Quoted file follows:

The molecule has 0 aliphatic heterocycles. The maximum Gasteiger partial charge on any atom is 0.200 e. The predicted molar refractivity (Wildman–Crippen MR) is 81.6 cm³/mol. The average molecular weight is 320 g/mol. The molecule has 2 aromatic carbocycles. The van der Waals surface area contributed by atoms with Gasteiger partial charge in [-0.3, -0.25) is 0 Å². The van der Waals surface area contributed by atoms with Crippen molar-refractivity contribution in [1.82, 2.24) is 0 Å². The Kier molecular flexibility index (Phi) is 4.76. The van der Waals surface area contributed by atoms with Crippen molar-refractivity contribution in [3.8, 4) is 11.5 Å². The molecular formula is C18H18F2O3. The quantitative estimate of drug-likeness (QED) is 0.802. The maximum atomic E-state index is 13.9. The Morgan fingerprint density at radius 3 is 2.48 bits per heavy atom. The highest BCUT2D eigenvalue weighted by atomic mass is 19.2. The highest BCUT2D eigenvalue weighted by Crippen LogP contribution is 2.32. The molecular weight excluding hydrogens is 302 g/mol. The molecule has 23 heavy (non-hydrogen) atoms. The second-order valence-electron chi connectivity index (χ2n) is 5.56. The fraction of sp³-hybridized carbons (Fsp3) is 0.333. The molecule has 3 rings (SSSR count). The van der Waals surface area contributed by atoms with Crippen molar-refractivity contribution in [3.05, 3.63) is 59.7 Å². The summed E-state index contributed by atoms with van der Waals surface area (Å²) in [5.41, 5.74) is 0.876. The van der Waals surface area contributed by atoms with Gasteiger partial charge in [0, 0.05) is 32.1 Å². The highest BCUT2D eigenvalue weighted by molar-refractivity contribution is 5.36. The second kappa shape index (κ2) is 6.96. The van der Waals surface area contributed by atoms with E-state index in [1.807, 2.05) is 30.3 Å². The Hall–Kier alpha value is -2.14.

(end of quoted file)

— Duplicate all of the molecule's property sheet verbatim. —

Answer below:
The molecule has 0 aliphatic heterocycles. The maximum Gasteiger partial charge on any atom is 0.200 e. The predicted molar refractivity (Wildman–Crippen MR) is 81.6 cm³/mol. The average molecular weight is 320 g/mol. The molecule has 2 aromatic carbocycles. The van der Waals surface area contributed by atoms with Gasteiger partial charge in [-0.3, -0.25) is 0 Å². The van der Waals surface area contributed by atoms with Crippen molar-refractivity contribution in [1.82, 2.24) is 0 Å². The Kier molecular flexibility index (Phi) is 4.76. The van der Waals surface area contributed by atoms with Crippen molar-refractivity contribution in [3.8, 4) is 11.5 Å². The molecular formula is C18H18F2O3. The quantitative estimate of drug-likeness (QED) is 0.802. The maximum atomic E-state index is 13.9. The Morgan fingerprint density at radius 3 is 2.48 bits per heavy atom. The highest BCUT2D eigenvalue weighted by atomic mass is 19.2. The highest BCUT2D eigenvalue weighted by Crippen LogP contribution is 2.32. The molecular weight excluding hydrogens is 302 g/mol. The molecule has 23 heavy (non-hydrogen) atoms. The second-order valence-electron chi connectivity index (χ2n) is 5.56. The fraction of sp³-hybridized carbons (Fsp3) is 0.333. The molecule has 3 rings (SSSR count). The van der Waals surface area contributed by atoms with Crippen molar-refractivity contribution in [3.05, 3.63) is 59.7 Å². The summed E-state index contributed by atoms with van der Waals surface area (Å²) in [5.41, 5.74) is 0.876. The van der Waals surface area contributed by atoms with Gasteiger partial charge in [0, 0.05) is 32.1 Å². The highest BCUT2D eigenvalue weighted by molar-refractivity contribution is 5.36. The second kappa shape index (κ2) is 6.96. The van der Waals surface area contributed by atoms with E-state index in [1.807, 2.05) is 30.3 Å². The Hall–Kier alpha value is -2.14.